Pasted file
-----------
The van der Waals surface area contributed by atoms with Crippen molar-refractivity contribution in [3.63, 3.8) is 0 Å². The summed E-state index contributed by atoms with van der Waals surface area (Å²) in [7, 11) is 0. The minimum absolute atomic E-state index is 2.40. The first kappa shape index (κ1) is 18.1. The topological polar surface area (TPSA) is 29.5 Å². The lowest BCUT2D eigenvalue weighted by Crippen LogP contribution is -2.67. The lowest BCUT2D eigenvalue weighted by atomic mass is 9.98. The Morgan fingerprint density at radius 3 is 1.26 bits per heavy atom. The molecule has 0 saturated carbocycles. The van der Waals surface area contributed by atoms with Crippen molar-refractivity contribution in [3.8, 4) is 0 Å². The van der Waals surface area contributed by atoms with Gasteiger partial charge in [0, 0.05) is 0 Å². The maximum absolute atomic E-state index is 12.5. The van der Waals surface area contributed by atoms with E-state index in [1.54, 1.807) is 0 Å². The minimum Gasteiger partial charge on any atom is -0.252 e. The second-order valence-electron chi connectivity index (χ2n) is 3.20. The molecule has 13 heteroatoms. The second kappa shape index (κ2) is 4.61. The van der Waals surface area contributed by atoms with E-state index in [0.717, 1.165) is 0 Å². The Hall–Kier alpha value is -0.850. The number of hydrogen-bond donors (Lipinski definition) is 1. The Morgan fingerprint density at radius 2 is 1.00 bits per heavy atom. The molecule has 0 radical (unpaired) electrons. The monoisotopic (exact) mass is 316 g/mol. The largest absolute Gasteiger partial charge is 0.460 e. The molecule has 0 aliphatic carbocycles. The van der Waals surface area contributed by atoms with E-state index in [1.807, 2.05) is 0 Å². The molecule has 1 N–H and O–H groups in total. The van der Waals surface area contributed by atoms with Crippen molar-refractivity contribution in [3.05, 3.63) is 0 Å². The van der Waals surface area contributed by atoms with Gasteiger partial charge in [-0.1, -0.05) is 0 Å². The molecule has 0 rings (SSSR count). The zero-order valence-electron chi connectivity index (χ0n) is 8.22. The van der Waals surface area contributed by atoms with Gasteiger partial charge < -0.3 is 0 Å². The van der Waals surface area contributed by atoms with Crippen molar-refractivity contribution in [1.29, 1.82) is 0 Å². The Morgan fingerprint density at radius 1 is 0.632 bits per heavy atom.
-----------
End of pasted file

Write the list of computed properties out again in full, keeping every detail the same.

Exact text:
The van der Waals surface area contributed by atoms with Crippen molar-refractivity contribution in [3.63, 3.8) is 0 Å². The summed E-state index contributed by atoms with van der Waals surface area (Å²) in [7, 11) is 0. The minimum absolute atomic E-state index is 2.40. The first kappa shape index (κ1) is 18.1. The topological polar surface area (TPSA) is 29.5 Å². The lowest BCUT2D eigenvalue weighted by Crippen LogP contribution is -2.67. The lowest BCUT2D eigenvalue weighted by atomic mass is 9.98. The Morgan fingerprint density at radius 3 is 1.26 bits per heavy atom. The molecule has 0 saturated carbocycles. The van der Waals surface area contributed by atoms with Crippen molar-refractivity contribution in [3.8, 4) is 0 Å². The van der Waals surface area contributed by atoms with Gasteiger partial charge in [0, 0.05) is 0 Å². The maximum absolute atomic E-state index is 12.5. The van der Waals surface area contributed by atoms with E-state index in [1.54, 1.807) is 0 Å². The minimum Gasteiger partial charge on any atom is -0.252 e. The second-order valence-electron chi connectivity index (χ2n) is 3.20. The molecule has 13 heteroatoms. The second kappa shape index (κ2) is 4.61. The van der Waals surface area contributed by atoms with E-state index in [0.717, 1.165) is 0 Å². The Hall–Kier alpha value is -0.850. The number of hydrogen-bond donors (Lipinski definition) is 1. The Morgan fingerprint density at radius 2 is 1.00 bits per heavy atom. The molecule has 0 radical (unpaired) electrons. The monoisotopic (exact) mass is 316 g/mol. The largest absolute Gasteiger partial charge is 0.460 e. The molecule has 0 aliphatic carbocycles. The van der Waals surface area contributed by atoms with E-state index in [1.807, 2.05) is 0 Å². The molecule has 1 N–H and O–H groups in total. The van der Waals surface area contributed by atoms with Crippen molar-refractivity contribution in [3.05, 3.63) is 0 Å². The van der Waals surface area contributed by atoms with Gasteiger partial charge in [-0.1, -0.05) is 0 Å². The molecule has 0 rings (SSSR count). The zero-order valence-electron chi connectivity index (χ0n) is 8.22. The van der Waals surface area contributed by atoms with Gasteiger partial charge < -0.3 is 0 Å². The van der Waals surface area contributed by atoms with Crippen molar-refractivity contribution in [1.29, 1.82) is 0 Å². The Morgan fingerprint density at radius 1 is 0.632 bits per heavy atom.